Monday, December 19, 2011
Sat Nam everyone. When I was 3 we lived in a big ashram across the street from the ocean in Long Beach, California, right outside of Los Angeles. Every morning everyone got up to do an early morning sadhana. The children were carried down in bundles of blankets. My mother said that I would be asleep for the whole thing, but often would get up to sing along when the chanting part came. If you haven’t done the Kundalini Yoga sadhana before it consists of a 20 minute recitation of Jap ji, followed by about 40 minutes of yoga, about an hour of chanting, concluded with a prayer and sacred reading from the Siri Guru Granth Sahib (the sacred text of the Sikhs).
As my life unfolded, sadhana always seemed to be at the center of things. In college, I opted to live at the ashram with my parents because they practiced sadhana every day and also had really healthy food. This was a major decision for me, because I so much wanted my independence from them. But, for me, sadhana gave me so much in my heart on a personal level that I made this kind of an unusual choice.
We had live music every morning. Looking back on it, I admire how my parents got this going. They were the ashram directors at the time. Or should I say, my mother was the ashram director! Just kidding…. kind of. My mother managed to get me to do all sorts of things I would logically say no to if anyone else asked me. She still has this gift. She had me playing drums with her while she sang the chants, or I sang the chants while she played the drum every day. I enjoyed it…. don’t get me wrong. But, every day! In the first few months I remember playing the drum for her and looking over at her in slight annoyance that my mother yet again got me to do something I didn’t want to. But then something started happening. An energy began to churn within me and in the whole experience. Slowly I forgot that my mother had asked me to do anything. A few people besides my parents and I began to attend regularly. We kept it up, day after day…. and then….something happened. I can’t tell you the day that it happened. All I can say is that a very deep shift happened inside me. Sadhana became this experience of letting go. The music got deeper, the chanting got deeper. And then there was a magic that happened… every single morning without fail. In the chanting I knew I would experience the sweetness of God and feel completely cleansed for the day.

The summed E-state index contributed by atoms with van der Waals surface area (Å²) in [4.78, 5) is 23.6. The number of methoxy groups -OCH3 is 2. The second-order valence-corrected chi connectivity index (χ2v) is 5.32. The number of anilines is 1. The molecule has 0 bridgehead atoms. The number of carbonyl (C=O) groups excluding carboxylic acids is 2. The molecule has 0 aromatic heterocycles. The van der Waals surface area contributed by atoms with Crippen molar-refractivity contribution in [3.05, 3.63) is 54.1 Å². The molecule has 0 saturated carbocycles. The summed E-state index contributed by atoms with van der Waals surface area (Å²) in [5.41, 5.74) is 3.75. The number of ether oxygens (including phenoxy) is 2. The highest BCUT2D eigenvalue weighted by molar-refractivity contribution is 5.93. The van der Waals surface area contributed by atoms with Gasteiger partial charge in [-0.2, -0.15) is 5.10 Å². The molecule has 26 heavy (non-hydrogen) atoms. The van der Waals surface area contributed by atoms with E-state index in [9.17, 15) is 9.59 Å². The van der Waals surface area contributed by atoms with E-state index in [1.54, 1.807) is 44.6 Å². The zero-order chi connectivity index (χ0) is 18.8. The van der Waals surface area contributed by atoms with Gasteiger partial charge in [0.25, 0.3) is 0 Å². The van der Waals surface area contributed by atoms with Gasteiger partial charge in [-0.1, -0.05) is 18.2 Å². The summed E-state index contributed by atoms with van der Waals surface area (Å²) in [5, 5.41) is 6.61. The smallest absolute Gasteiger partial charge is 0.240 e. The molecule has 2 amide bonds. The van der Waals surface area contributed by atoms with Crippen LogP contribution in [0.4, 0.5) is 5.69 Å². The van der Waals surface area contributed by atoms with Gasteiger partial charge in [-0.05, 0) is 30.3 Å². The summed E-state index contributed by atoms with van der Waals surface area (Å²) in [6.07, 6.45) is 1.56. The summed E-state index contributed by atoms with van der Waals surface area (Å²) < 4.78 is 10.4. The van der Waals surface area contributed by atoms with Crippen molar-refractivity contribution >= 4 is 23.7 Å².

So this is how my love of Sadhana began. Since that time I moved out of the ashram called Hargobind Sadan and lived my life for some twenty years. And now with my husband and our daughter we are back at Hargobind Sadan… dipping back into that experience of chanting together again.
Someone living in America once approached Mother Theresa and said something like, “I would like to help you out with your projects in India. You are doing so much to help people there.” Apparently Mother Theresa inquired as to what this person did. She told her that she was a writer among other things living in America. Mother Teresa said something like, “Work and serve the people of America. In this place there is a famine of the Spirit.”
So we are here now in America praying to do that which Mother Theresa asked this lady to do. We have a little ashram here called Hargobind Sadan which has inexplicably brought me back into its magic fold of energy. I serve this beautiful energy and invite you to come and take part in our small and humble offerings any time you are in town.
Love and Blessings,
PS – Please join us in Costa Rica this March, 2012, for our Song of Self Retreat. The image above is from the past retreat.